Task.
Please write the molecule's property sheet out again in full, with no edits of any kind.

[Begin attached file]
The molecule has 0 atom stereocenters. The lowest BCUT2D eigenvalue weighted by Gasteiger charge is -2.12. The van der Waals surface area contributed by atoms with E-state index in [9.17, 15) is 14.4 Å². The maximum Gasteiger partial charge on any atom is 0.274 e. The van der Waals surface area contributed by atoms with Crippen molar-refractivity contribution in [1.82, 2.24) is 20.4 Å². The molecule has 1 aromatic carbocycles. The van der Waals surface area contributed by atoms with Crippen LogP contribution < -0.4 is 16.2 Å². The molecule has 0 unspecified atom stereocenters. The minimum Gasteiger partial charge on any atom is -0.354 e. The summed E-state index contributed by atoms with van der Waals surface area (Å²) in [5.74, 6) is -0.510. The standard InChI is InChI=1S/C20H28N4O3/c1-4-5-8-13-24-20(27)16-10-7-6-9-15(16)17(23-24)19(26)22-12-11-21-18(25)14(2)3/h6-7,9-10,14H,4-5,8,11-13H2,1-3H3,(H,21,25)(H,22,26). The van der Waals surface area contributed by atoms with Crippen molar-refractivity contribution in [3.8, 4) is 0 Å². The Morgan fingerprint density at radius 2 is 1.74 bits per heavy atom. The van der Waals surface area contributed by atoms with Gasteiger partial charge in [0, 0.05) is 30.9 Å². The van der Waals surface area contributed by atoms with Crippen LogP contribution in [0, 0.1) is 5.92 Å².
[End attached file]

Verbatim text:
The molecule has 0 atom stereocenters. The lowest BCUT2D eigenvalue weighted by Gasteiger charge is -2.12. The van der Waals surface area contributed by atoms with E-state index in [9.17, 15) is 14.4 Å². The maximum Gasteiger partial charge on any atom is 0.274 e. The van der Waals surface area contributed by atoms with Crippen molar-refractivity contribution in [1.82, 2.24) is 20.4 Å². The molecule has 1 aromatic carbocycles. The van der Waals surface area contributed by atoms with Crippen LogP contribution < -0.4 is 16.2 Å². The molecule has 0 unspecified atom stereocenters. The minimum Gasteiger partial charge on any atom is -0.354 e. The summed E-state index contributed by atoms with van der Waals surface area (Å²) in [5.74, 6) is -0.510. The standard InChI is InChI=1S/C20H28N4O3/c1-4-5-8-13-24-20(27)16-10-7-6-9-15(16)17(23-24)19(26)22-12-11-21-18(25)14(2)3/h6-7,9-10,14H,4-5,8,11-13H2,1-3H3,(H,21,25)(H,22,26). The van der Waals surface area contributed by atoms with Crippen molar-refractivity contribution in [3.8, 4) is 0 Å². The Morgan fingerprint density at radius 2 is 1.74 bits per heavy atom. The van der Waals surface area contributed by atoms with Gasteiger partial charge in [0, 0.05) is 30.9 Å². The van der Waals surface area contributed by atoms with Crippen LogP contribution in [0, 0.1) is 5.92 Å².